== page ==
The Upside-Down Kingdom

Open Your Bible

Matthew 5:1-20, Matthew 5:33-48, Matthew 20:26-28, Philippians 2:3-8, Psalm 15:1-5

My daughter, Karis, and I strolled the aisles of Lowe’s, deciding which fruit we wanted to plant in a new potted garden. What might taste delicious in the middle of summer? I chose a thornless blackberry bush, and my kindergartner joyfully grabbed a strawberry seedling. We brought home a bag of potting soil and two plastic pots made to look like cast iron, and Karis softly covered the roots with her mini-me hand shovel. 

For the next several months, she doted every day with her cup of water to ensure the soil stayed within the perfect moisture level. And then sure enough, one summer afternoon, she ran into the house with a mouth full of red sweetness and a shout of glee, “We did it, mom! We did it! I just ate a strawberry!” I hugged her—and then it hit me. The seeds buried in the soil had to break open and die to bear fruit. It’s strange. To live its purpose, a seed needs to become a buried sacrifice.

But this is the way of the kingdom, is it not? The seeds echo biblical truth like a tiny parable. To live, we die. To walk the way of the kingdom, we serve. After all, Jesus—the author and perfecter of our faith—“did not come to be served, but to serve, and to give His life as a ransom for many” (Matthew 20:28). 

Maybe the modern-day parable of the strawberry seed is right after all. The sweetest fruit comes from sacrifice—an upside-down image for an upside-down kingdom. 

Blessed are the poor in spirit, the humble, and those who mourn. Blessed are the merciful, the peacemakers, the persecuted—because the kingdom of heaven will be theirs. They will inherit the earth—with all the wild strawberry and blackberry bushes (Matthew 5:3–10).

Recently, I saw a story of the upside-down kingdom lived out in a modern way in an animated Torchlighters film about Jim Elliot. He and a group of men gave their lives in service for the kingdom of God by working to reach a tribe that had never heard the gospel. Unfortunately, their work cost them their lives as the Ecuadorian tribe felt threatened by their presence and killed them. 

Later, however, the tribe came to the saving knowledge of the gospel through the continued work of the women on their mission team. Jim Elliot is known to have said, “He is no fool who gives what he cannot keep to gain what he cannot lose.”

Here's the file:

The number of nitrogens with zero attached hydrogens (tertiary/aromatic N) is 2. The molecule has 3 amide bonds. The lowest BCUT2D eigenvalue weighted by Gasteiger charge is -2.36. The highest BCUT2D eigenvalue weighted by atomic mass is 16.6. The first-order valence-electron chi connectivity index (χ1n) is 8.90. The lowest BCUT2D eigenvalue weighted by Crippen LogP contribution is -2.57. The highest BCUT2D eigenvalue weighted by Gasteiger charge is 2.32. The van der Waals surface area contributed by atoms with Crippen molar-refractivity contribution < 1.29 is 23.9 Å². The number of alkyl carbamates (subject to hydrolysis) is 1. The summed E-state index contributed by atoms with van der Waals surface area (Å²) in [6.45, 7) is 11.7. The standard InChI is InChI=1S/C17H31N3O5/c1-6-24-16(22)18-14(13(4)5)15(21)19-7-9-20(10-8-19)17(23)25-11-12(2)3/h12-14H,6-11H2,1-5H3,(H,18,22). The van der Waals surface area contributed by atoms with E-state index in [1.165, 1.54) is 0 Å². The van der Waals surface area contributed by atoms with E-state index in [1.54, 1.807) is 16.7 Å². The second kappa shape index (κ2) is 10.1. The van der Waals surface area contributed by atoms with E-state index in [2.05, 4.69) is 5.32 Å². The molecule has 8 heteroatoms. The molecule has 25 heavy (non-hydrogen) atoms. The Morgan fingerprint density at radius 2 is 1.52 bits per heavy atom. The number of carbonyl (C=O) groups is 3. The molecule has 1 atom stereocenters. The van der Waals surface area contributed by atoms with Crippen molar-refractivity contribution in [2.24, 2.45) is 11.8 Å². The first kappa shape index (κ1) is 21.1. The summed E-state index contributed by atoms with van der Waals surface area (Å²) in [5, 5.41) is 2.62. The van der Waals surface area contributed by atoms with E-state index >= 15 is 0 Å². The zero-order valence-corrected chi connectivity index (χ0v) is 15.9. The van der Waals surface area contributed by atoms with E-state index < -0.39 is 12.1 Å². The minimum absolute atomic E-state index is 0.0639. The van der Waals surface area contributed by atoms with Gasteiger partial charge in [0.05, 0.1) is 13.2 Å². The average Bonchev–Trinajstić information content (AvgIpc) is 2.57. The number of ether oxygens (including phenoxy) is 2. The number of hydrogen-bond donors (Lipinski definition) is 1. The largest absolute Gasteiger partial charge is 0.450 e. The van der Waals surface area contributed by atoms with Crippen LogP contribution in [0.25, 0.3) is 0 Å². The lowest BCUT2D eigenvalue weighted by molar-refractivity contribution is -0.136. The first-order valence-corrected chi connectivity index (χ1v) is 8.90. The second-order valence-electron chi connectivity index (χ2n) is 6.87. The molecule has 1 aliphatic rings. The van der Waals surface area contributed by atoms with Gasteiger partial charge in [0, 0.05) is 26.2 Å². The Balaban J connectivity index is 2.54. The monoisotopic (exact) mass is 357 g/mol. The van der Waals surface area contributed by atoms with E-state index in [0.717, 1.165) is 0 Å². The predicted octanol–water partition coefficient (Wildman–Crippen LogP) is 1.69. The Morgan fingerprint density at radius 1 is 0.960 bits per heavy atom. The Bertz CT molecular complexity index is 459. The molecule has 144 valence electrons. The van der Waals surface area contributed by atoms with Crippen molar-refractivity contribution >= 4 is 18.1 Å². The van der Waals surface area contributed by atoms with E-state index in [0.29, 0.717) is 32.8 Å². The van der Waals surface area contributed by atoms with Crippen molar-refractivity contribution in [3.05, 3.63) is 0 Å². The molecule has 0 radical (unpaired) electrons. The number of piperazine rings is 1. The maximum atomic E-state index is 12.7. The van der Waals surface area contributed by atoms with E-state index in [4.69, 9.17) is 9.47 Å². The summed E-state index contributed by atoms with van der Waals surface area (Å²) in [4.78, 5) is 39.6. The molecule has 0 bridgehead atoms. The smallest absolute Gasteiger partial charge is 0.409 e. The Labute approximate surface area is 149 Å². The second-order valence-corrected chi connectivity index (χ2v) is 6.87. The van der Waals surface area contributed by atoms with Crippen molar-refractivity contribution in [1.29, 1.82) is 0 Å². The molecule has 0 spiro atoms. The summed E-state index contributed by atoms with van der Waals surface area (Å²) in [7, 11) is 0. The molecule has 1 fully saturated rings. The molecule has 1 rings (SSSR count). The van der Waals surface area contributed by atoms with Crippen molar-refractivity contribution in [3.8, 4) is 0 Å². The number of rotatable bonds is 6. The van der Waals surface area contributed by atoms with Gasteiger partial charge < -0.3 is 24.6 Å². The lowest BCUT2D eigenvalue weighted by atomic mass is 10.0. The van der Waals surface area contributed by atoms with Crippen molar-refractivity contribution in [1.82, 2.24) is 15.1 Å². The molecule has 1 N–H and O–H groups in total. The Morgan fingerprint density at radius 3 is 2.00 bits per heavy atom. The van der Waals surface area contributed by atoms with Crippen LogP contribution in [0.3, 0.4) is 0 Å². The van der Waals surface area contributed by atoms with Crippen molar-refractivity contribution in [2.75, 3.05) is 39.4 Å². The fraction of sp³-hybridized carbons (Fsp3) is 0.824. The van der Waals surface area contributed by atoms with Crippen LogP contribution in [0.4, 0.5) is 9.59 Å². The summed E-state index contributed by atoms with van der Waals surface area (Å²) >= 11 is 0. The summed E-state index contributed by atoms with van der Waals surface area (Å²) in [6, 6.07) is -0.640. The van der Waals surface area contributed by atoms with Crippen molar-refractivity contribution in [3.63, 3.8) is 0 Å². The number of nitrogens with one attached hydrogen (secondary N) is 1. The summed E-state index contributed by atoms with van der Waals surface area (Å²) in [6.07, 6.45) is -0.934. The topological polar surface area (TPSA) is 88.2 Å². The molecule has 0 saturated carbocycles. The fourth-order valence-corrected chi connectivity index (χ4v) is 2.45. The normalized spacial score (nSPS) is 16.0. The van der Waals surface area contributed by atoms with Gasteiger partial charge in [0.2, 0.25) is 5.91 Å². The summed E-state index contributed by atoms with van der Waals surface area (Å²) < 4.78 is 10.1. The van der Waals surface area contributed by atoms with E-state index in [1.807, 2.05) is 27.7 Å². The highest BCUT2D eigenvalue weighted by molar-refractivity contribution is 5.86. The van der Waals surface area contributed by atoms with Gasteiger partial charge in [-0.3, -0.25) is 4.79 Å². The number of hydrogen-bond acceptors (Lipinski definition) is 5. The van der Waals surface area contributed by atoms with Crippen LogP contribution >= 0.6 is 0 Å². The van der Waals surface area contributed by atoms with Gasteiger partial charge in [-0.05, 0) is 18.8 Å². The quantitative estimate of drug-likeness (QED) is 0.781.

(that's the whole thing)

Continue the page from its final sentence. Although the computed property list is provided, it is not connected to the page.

May we live with this same humility— like Christ, who being God, emptied Himself to the point of death so we might live (Philippians 2:5–8). May the seed of our lives serve others—at school, at home, or during the long zoom meeting—bearing much fruit, more valuable than an orchard full of strawberries.

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38 thoughts on "The Upside-Down Kingdom"

  1. Jessica Thomas says:

    Let me humble enough to serve just as Jesus did.

    I also pray for my middle child Lord. She is constantly struggling with her confidence and doubts herself. School swimming lessons are on her mind and I pray that you help her see her worth and realise that she can move mountains. You have told me you have amazing things planned for this child and I thank you that I have the opportunity to serve each of my children. Let you lead their lives and be an ever present source of light for them today and in the days to come.

  2. Ada McCloud says:

    So many ways to serve yet so many choose to not. Show me today where to serve

  3. Andrea Ingersoll says:

    Good morning. What a good lesson today. Each day I pray that God will help me to reflect Christ to those around me and that they see the fruit of the spirit in my life.
    I praise God for all his mercy and am amazed that Christ chose to die for ME.
    I love the story of the strawberry and will use it to explain Christ’s sacrifice to my grand children.
    I pray everyone here has a great day and walks in Gods wisdom.

  4. Crystal Weaver says:

    Ok I didn’t receive one either! Thanks for clarifying, I was afraid I had missed something!

  5. Rachel says:

    Good morning! Praying in particular this am for those of you in hard and hurtful marriages. A couple other resources that might be helpful are “What Did You Expect” by Paul Tripp and “Peacemaking For Families – A Biblical Guide to Managing Conflict in Your Home” by Ken Sande and Tom Raabe. God is for you and for your marriage, so come to Him with boldness and confidence as you pray, knowing that all His promises are YES AND AMEN!